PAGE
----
Rattle of the right

Dear Editor:In reading the two editorials in last week's Downey Patriot, "Is Public Broadcasting Hurting the Arts?" and "Going to War on Free Speech," I thought the first one dumb and depressing and the second one misleading, until I noticed-and Downey Patriot readers should be aware-that both authors represent propaganda outlets for the far right. The ALG News Bureau, where Robert Romano is senior editor, is essentially an aggregate service for right-wing screeds and cartoons that spew anti-democratic venom with the uncontained fury of the BP oil spill. Adam Bitely is Editor-in-Chief of NetRightDaily.com, which is one of those outlets. At first I wondered why Romano was going after the Corporation for Public Broadcasting, whose $400 million budget (not $420 mil, as he states), is chump change for the Wall Street plutocracy that thumbs its nose at the average American working stiff. Then I recalled the controversy that erupted earlier this decade, when the news came out that the right was trying to gut public broadcasting of its content in favor of a conservative agenda (Chairman of the Board Kenneth Tomlinson was forced out in 2005 for violating CPB ethics rules). You gotta hand it to them, they never let go of a bone. The density of confusion and deception in both pieces is characteristic of clever ideologues who hurl so much selective fact and opinion at you that you want to throw up your hands trying to sort it all out-and then they hit you again. Romano indiscriminately mixes up popular entertainment in genres that have nothing to do with public broadcasting, and forgets that those self-aggrandizing European aristocrats and powerful rulers of old who patronized the arts did not preside over the general freedoms and opportunities afforded by later democratic republics. Shame on you, Queen Elizabeth, for supporting Shakespeare! You too, Pope Julius II, for having Michelangelo paint over the Sistine Chapel's perfectly nice ceiling. Bitely's essay is even more dense, and completely misrepresents the Net Neutrality issue currently under debate with the FCC. Net Neutrality means that any web user can go anywhere, with any application, for any use. Bitely and the right claim that the government wants to take over the net for propaganda purposes. The claim is false. It's the powerful media and telecommunications conglomerates that want to take it over for their propaganda purposes-meaning profit and the stifling of criticism. The one hallowed word you see crop up in all these arguments is "marketplace," which rises in the collective ululations of the right. Their ignorance of the myth of totally free markets blinds them to the moral sanctification of greed and the very real disasters, like Enron, the S&L collapse, and Wall Street, that come of such vehement devotion. And which the public sector, meaning the taxpayer, winds up paying for in more ways than one-often in ruined lives. I'm leery of ponderous statism and smug elitism too, and I do find NPR's self-satisfied drone a bit too cutesy at times. But Emerson noted that, for all our differences, Americans at heart are on the side of truth. So guys, let's hear it. - Lawrence Christon, Downey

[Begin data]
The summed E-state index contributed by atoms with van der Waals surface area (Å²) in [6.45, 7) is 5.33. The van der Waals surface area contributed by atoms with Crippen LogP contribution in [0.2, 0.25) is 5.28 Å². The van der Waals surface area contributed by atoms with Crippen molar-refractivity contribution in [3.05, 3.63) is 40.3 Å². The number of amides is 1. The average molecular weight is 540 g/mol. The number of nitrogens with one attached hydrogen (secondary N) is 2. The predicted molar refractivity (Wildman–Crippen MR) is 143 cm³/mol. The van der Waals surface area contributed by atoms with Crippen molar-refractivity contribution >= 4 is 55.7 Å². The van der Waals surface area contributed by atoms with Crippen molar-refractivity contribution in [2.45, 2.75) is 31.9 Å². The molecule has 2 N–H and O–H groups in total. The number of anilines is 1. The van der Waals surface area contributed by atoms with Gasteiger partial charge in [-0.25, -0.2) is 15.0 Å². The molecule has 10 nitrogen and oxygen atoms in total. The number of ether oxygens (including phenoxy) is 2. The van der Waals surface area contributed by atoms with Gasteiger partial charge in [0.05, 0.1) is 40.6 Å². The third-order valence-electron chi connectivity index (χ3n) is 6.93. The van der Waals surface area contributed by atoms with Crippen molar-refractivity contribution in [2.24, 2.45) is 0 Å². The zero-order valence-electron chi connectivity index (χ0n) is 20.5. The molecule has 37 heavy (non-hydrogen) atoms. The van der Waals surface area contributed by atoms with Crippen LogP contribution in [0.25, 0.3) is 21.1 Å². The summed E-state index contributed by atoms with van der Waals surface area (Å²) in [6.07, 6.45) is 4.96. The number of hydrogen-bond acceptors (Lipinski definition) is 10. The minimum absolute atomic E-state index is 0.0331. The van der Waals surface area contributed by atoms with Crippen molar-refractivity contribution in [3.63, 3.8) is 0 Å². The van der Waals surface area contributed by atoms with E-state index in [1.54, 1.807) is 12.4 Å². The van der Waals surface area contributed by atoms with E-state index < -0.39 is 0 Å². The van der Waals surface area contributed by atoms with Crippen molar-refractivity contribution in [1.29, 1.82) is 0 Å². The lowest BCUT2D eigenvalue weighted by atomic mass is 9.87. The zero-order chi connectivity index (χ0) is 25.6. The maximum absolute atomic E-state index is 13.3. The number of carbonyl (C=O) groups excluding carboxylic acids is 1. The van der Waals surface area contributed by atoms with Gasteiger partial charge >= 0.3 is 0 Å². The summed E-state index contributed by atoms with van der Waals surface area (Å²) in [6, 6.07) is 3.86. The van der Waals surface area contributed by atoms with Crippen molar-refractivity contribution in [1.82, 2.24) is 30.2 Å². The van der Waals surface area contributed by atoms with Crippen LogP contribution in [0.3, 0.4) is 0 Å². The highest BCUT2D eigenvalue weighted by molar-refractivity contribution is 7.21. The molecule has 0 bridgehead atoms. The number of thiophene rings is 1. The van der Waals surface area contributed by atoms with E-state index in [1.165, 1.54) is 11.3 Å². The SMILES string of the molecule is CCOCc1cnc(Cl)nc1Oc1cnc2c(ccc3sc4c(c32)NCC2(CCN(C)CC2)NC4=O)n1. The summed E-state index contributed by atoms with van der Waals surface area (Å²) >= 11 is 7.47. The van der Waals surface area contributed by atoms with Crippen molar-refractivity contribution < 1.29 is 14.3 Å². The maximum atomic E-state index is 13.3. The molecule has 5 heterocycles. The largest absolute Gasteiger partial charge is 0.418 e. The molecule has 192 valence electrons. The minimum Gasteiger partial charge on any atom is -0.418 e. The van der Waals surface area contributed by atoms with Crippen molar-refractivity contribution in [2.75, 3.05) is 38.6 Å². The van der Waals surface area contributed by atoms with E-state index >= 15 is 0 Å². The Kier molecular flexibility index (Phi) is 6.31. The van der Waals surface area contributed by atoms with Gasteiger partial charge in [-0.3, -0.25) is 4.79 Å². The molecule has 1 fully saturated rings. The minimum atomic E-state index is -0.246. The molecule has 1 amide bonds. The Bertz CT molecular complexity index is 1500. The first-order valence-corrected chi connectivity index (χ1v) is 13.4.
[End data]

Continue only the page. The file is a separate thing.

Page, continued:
********** Published: June 24, 2010 - Volume 9 - Issue 10